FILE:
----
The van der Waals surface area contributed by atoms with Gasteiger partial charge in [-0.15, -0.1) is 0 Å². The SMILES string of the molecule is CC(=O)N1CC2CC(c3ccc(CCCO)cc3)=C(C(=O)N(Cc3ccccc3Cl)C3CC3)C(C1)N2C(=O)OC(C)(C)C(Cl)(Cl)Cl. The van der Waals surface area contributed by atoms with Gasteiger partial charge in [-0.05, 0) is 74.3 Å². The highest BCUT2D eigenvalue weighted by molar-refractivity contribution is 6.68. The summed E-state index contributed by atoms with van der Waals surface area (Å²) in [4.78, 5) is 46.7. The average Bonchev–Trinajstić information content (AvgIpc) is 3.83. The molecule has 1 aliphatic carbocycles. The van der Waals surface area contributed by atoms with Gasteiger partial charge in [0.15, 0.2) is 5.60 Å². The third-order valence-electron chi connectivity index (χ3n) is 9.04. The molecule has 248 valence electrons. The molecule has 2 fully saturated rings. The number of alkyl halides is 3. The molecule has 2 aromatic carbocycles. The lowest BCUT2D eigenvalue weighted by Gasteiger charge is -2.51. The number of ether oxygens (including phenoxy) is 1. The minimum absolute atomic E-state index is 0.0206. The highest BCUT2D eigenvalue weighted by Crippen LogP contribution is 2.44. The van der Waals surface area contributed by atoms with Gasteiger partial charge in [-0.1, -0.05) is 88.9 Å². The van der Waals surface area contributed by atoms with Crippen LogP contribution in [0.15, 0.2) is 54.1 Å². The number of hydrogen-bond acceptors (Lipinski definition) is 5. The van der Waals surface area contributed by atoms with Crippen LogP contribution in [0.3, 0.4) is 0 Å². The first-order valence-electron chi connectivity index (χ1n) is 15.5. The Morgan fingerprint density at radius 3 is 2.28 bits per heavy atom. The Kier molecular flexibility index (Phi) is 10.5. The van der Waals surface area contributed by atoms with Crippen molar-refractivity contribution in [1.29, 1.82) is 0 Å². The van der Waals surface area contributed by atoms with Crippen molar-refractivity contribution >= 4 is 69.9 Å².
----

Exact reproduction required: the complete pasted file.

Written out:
The van der Waals surface area contributed by atoms with Gasteiger partial charge in [-0.15, -0.1) is 0 Å². The SMILES string of the molecule is CC(=O)N1CC2CC(c3ccc(CCCO)cc3)=C(C(=O)N(Cc3ccccc3Cl)C3CC3)C(C1)N2C(=O)OC(C)(C)C(Cl)(Cl)Cl. The van der Waals surface area contributed by atoms with Gasteiger partial charge in [-0.05, 0) is 74.3 Å². The highest BCUT2D eigenvalue weighted by molar-refractivity contribution is 6.68. The summed E-state index contributed by atoms with van der Waals surface area (Å²) in [4.78, 5) is 46.7. The average Bonchev–Trinajstić information content (AvgIpc) is 3.83. The molecule has 1 aliphatic carbocycles. The van der Waals surface area contributed by atoms with Gasteiger partial charge in [0.15, 0.2) is 5.60 Å². The third-order valence-electron chi connectivity index (χ3n) is 9.04. The molecule has 248 valence electrons. The molecule has 2 fully saturated rings. The number of alkyl halides is 3. The molecule has 2 aromatic carbocycles. The lowest BCUT2D eigenvalue weighted by Gasteiger charge is -2.51. The number of ether oxygens (including phenoxy) is 1. The minimum absolute atomic E-state index is 0.0206. The highest BCUT2D eigenvalue weighted by Crippen LogP contribution is 2.44. The van der Waals surface area contributed by atoms with Gasteiger partial charge in [-0.1, -0.05) is 88.9 Å². The van der Waals surface area contributed by atoms with Crippen LogP contribution in [0.15, 0.2) is 54.1 Å². The number of hydrogen-bond acceptors (Lipinski definition) is 5. The van der Waals surface area contributed by atoms with Crippen LogP contribution in [0.3, 0.4) is 0 Å². The first-order valence-electron chi connectivity index (χ1n) is 15.5. The Morgan fingerprint density at radius 3 is 2.28 bits per heavy atom. The Kier molecular flexibility index (Phi) is 10.5. The van der Waals surface area contributed by atoms with Crippen molar-refractivity contribution in [1.29, 1.82) is 0 Å². The van der Waals surface area contributed by atoms with Crippen molar-refractivity contribution >= 4 is 69.9 Å².